In Part 1, Quantifi and Celent examined a number of key trends that are reshaping the industry including the shift from active to passive, growth in multi-asset and broadening of investable asset classes and increasing demand for tailored, outcome-focused investment solutions. This blog examines how margin pressures are forcing firms to improve costs and to streamline their core technology and operations and Celent’s recommendations for pursuing fit-for-purpose solution strategies.
Staying operationally lean and nimble
Margin pressures are forcing firms to improve costs and to streamline their core technology and operations. This comes at a point when technology suppliers themselves are also expanding their functional footprint across different parts of the asset management value chain. These combined dynamics are opening up opportunities for investment firms to rationalise, consolidate and pivot their application landscape towards a more fit-for-purpose configuration. We are observing a few specific areas within the asset management ecosystem, where convergence is actually taking place. The first one is the area of trade and order management (OMS and EMS), this is already well underway and we have seen some firms collapse six applications to just one or two.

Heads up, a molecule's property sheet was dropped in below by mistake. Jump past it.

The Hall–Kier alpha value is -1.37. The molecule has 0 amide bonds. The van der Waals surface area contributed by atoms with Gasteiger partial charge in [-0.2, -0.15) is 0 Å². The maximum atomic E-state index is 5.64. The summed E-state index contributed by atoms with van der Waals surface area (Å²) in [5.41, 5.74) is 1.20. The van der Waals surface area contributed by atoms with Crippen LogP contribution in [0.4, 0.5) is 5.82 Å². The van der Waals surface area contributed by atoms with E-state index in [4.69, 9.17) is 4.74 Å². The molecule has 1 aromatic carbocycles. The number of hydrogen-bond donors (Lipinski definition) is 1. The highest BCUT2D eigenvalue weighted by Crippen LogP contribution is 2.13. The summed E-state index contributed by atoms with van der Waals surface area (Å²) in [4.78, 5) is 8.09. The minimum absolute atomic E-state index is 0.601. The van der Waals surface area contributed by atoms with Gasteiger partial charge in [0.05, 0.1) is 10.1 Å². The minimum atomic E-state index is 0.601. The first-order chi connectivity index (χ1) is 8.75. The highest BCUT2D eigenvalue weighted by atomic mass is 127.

In the coming years we anticipate more to come in terms of convergence, especially in areas where there are parallel asset-centric applications such as for portfolio management and construction, and also to better align across applications for derivatives and alternatives. Risk measurement and performance attribution are also areas where firms are evaluating the potential to converge. Both of these areas have data sets and analytical production activities that overlap significantly and therefore have the potential to converge. The key take out here is that in the medium term, in tandem with outsourcing and greater automation, we expect that investment managers can achieve cost reductions of up to 25% if they adopt an ecosystem approach to streamlining their technology and operations landscape.